Be Playful

Aspects of Playfulness: Magical Enchantment

Posted on: 21 May 2008

Do you believe in fairies?

gnome
Photo by David Masters.

Standing in my yard at the back of my city house in Manchester is a garden gnome. In the midst of endless grey skies and dull red buildings, the gnome is a rupture of colour, a moment of brightness to my day when I notice him amidst the plants. He also reminds me to keep my eyes open for fairies and magical moments.

Do you remember the feeling at Christmas, knowing that Santa Claus was going to visit? I used to wish it could be Christmas everyday so that I could experience that magical feeling. On Christmas Eve I still struggle to sleep, the excitement for the next day keeping me awake.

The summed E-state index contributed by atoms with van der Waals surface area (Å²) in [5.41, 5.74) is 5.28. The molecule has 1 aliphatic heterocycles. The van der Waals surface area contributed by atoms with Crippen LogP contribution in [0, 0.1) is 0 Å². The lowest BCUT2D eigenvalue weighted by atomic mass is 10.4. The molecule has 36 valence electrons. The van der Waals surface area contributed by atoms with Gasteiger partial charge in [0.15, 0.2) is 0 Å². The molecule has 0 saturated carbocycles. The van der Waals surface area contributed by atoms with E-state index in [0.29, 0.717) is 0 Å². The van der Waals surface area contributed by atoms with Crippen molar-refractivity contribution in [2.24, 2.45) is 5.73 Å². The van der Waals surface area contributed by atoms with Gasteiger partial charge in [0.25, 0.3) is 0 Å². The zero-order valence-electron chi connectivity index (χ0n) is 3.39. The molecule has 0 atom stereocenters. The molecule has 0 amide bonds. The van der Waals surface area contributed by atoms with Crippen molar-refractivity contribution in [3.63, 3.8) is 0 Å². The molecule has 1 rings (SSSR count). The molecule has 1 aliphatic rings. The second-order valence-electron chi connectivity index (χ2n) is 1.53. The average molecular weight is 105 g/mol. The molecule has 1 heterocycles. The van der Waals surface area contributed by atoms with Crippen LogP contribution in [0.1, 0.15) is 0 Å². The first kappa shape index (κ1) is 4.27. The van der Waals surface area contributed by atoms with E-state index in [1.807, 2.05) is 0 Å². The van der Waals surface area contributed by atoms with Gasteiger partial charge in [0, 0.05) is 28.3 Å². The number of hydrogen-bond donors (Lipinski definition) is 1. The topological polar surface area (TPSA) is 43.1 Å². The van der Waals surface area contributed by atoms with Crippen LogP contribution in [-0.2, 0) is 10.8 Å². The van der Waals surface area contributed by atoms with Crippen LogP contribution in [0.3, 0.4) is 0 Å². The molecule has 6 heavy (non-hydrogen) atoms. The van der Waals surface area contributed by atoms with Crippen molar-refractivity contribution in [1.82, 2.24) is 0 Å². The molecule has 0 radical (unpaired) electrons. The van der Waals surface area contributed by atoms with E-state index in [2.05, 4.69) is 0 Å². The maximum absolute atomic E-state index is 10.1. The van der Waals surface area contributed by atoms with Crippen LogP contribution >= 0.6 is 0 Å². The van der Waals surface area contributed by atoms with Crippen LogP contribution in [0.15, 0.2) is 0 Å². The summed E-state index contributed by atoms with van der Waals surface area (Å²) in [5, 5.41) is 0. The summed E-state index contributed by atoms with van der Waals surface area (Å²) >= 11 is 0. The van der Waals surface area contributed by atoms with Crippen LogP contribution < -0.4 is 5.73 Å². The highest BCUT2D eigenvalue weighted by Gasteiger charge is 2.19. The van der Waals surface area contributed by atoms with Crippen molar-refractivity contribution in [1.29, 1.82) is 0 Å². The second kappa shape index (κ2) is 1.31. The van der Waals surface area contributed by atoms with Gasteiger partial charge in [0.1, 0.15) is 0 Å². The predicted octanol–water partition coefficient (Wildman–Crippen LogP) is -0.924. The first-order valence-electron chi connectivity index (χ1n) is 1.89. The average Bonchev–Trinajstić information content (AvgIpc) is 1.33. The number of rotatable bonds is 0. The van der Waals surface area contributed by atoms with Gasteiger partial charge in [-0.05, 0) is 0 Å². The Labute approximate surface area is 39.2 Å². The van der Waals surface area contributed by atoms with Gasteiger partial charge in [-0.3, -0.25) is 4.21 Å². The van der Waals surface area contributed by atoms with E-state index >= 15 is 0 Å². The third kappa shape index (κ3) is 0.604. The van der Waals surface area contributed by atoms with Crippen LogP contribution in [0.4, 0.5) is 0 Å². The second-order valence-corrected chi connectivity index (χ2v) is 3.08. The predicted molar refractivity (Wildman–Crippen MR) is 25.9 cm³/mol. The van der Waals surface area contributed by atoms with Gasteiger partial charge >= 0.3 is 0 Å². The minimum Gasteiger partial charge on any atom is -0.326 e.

Did you ever experience the magic of theme parks? The thrill of the roller coaster, a day seemed to last forever, and you wished it would never end.

Yet now I can see through this ‘magic’ of theme parks and Christmas. I can see that companies cynically exploit what should be a time of genuine magic and enchantment to make money. Although there is still a glimmer of hope within me, I have become disenchanted.

Looking around it seems as though much of the world has become disenchanted. Do you know anyone who visits the bottom of their garden looking for fairies? (You’re very lucky if you do!) We have seen through tricks of the magicians; we know that it is all fake, constructed by some sleight of hand.

Yet I, for one, still want to believe. I think secretly, we do believe.

Magic in Science